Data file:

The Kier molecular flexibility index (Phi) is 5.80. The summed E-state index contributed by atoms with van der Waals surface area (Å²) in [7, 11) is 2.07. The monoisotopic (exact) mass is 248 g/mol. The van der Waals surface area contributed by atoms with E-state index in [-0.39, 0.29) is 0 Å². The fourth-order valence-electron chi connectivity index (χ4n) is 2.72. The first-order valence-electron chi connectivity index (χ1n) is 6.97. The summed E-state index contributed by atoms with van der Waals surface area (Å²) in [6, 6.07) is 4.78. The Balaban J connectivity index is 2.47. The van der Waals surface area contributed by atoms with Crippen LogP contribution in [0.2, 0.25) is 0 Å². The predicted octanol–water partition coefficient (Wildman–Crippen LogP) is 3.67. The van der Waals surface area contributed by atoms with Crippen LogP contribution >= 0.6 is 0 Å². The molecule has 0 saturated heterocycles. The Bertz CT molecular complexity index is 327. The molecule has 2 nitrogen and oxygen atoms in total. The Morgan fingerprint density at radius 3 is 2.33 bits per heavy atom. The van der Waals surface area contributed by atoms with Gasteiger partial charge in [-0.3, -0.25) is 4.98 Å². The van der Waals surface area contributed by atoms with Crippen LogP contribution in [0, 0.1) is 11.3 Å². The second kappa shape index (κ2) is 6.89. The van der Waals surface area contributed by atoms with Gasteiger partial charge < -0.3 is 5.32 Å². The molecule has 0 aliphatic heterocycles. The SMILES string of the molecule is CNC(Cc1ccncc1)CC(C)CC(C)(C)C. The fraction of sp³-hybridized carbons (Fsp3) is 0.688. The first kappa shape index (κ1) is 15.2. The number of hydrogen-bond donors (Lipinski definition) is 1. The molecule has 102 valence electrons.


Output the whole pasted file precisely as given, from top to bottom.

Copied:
The Kier molecular flexibility index (Phi) is 5.80. The summed E-state index contributed by atoms with van der Waals surface area (Å²) in [7, 11) is 2.07. The monoisotopic (exact) mass is 248 g/mol. The van der Waals surface area contributed by atoms with E-state index in [-0.39, 0.29) is 0 Å². The fourth-order valence-electron chi connectivity index (χ4n) is 2.72. The first-order valence-electron chi connectivity index (χ1n) is 6.97. The summed E-state index contributed by atoms with van der Waals surface area (Å²) in [6, 6.07) is 4.78. The Balaban J connectivity index is 2.47. The van der Waals surface area contributed by atoms with Crippen LogP contribution in [0.2, 0.25) is 0 Å². The predicted octanol–water partition coefficient (Wildman–Crippen LogP) is 3.67. The van der Waals surface area contributed by atoms with Crippen LogP contribution >= 0.6 is 0 Å². The molecule has 0 saturated heterocycles. The Bertz CT molecular complexity index is 327. The molecule has 2 nitrogen and oxygen atoms in total. The Morgan fingerprint density at radius 3 is 2.33 bits per heavy atom. The van der Waals surface area contributed by atoms with Gasteiger partial charge in [-0.3, -0.25) is 4.98 Å². The van der Waals surface area contributed by atoms with Crippen LogP contribution in [0, 0.1) is 11.3 Å². The second kappa shape index (κ2) is 6.89. The van der Waals surface area contributed by atoms with Gasteiger partial charge < -0.3 is 5.32 Å². The molecule has 0 aliphatic heterocycles. The SMILES string of the molecule is CNC(Cc1ccncc1)CC(C)CC(C)(C)C. The fraction of sp³-hybridized carbons (Fsp3) is 0.688. The first kappa shape index (κ1) is 15.2. The number of hydrogen-bond donors (Lipinski definition) is 1. The molecule has 102 valence electrons.